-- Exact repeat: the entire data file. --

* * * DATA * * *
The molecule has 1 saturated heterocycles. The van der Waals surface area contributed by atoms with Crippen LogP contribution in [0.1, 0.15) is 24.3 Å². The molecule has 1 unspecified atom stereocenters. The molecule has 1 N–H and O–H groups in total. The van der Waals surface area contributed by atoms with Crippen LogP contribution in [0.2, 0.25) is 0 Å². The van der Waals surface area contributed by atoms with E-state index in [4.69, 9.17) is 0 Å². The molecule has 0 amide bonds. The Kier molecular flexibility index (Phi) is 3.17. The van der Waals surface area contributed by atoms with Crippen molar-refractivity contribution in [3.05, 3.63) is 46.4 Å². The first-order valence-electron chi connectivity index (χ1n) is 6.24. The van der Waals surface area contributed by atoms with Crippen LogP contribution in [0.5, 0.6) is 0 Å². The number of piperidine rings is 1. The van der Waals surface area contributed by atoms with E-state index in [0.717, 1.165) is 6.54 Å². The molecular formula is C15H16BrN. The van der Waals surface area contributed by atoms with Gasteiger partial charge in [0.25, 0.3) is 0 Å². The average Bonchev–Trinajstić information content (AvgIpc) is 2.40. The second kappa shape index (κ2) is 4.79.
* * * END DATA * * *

The molecule has 1 saturated heterocycles. The van der Waals surface area contributed by atoms with Crippen LogP contribution in [0.1, 0.15) is 24.3 Å². The molecule has 1 unspecified atom stereocenters. The molecule has 1 N–H and O–H groups in total. The van der Waals surface area contributed by atoms with Crippen LogP contribution in [0.2, 0.25) is 0 Å². The van der Waals surface area contributed by atoms with E-state index in [4.69, 9.17) is 0 Å². The molecule has 0 amide bonds. The Kier molecular flexibility index (Phi) is 3.17. The van der Waals surface area contributed by atoms with Crippen molar-refractivity contribution in [3.05, 3.63) is 46.4 Å². The first-order valence-electron chi connectivity index (χ1n) is 6.24. The van der Waals surface area contributed by atoms with Crippen LogP contribution in [0.5, 0.6) is 0 Å². The number of piperidine rings is 1. The van der Waals surface area contributed by atoms with E-state index in [0.717, 1.165) is 6.54 Å². The molecular formula is C15H16BrN. The van der Waals surface area contributed by atoms with Gasteiger partial charge in [0.25, 0.3) is 0 Å². The average Bonchev–Trinajstić information content (AvgIpc) is 2.40. The second kappa shape index (κ2) is 4.79.